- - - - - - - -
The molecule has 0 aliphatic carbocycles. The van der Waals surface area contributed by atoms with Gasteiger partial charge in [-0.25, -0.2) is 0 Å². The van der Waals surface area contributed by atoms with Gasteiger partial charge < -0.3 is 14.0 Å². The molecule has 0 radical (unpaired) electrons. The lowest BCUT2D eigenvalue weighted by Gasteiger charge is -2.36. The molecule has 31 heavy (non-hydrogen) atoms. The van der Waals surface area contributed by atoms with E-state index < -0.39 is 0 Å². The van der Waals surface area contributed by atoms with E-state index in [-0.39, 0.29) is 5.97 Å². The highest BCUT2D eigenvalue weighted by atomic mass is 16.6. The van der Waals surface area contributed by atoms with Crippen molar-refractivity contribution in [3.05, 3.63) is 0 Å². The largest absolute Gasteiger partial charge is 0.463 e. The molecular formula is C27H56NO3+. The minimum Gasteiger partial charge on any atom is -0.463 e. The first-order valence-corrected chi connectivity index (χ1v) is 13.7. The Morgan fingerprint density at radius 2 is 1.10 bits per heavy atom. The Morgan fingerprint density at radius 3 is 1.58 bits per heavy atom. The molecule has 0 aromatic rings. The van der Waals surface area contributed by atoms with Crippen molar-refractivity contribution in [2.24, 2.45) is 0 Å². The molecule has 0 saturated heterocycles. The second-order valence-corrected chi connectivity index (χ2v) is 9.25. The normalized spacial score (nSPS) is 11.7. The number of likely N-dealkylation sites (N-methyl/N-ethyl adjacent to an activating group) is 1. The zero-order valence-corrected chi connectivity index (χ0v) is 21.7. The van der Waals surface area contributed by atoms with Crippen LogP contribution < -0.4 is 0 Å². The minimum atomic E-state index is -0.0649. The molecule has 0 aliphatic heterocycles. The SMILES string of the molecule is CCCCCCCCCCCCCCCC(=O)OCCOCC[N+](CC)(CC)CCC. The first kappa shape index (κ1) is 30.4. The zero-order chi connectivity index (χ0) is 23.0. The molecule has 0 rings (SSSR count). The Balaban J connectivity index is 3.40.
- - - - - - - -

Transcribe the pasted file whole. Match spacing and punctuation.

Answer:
The molecule has 0 aliphatic carbocycles. The van der Waals surface area contributed by atoms with Gasteiger partial charge in [-0.25, -0.2) is 0 Å². The van der Waals surface area contributed by atoms with Gasteiger partial charge < -0.3 is 14.0 Å². The molecule has 0 radical (unpaired) electrons. The lowest BCUT2D eigenvalue weighted by Gasteiger charge is -2.36. The molecule has 31 heavy (non-hydrogen) atoms. The van der Waals surface area contributed by atoms with E-state index < -0.39 is 0 Å². The van der Waals surface area contributed by atoms with E-state index in [-0.39, 0.29) is 5.97 Å². The highest BCUT2D eigenvalue weighted by atomic mass is 16.6. The van der Waals surface area contributed by atoms with Crippen molar-refractivity contribution in [3.05, 3.63) is 0 Å². The largest absolute Gasteiger partial charge is 0.463 e. The molecular formula is C27H56NO3+. The minimum Gasteiger partial charge on any atom is -0.463 e. The first-order valence-corrected chi connectivity index (χ1v) is 13.7. The Morgan fingerprint density at radius 2 is 1.10 bits per heavy atom. The Morgan fingerprint density at radius 3 is 1.58 bits per heavy atom. The molecule has 0 aromatic rings. The van der Waals surface area contributed by atoms with Crippen molar-refractivity contribution in [2.24, 2.45) is 0 Å². The molecule has 0 saturated heterocycles. The second-order valence-corrected chi connectivity index (χ2v) is 9.25. The normalized spacial score (nSPS) is 11.7. The number of likely N-dealkylation sites (N-methyl/N-ethyl adjacent to an activating group) is 1. The zero-order valence-corrected chi connectivity index (χ0v) is 21.7. The van der Waals surface area contributed by atoms with Crippen LogP contribution < -0.4 is 0 Å². The minimum atomic E-state index is -0.0649. The molecule has 0 aliphatic heterocycles. The SMILES string of the molecule is CCCCCCCCCCCCCCCC(=O)OCCOCC[N+](CC)(CC)CCC. The first kappa shape index (κ1) is 30.4. The zero-order chi connectivity index (χ0) is 23.0. The molecule has 0 rings (SSSR count). The Balaban J connectivity index is 3.40.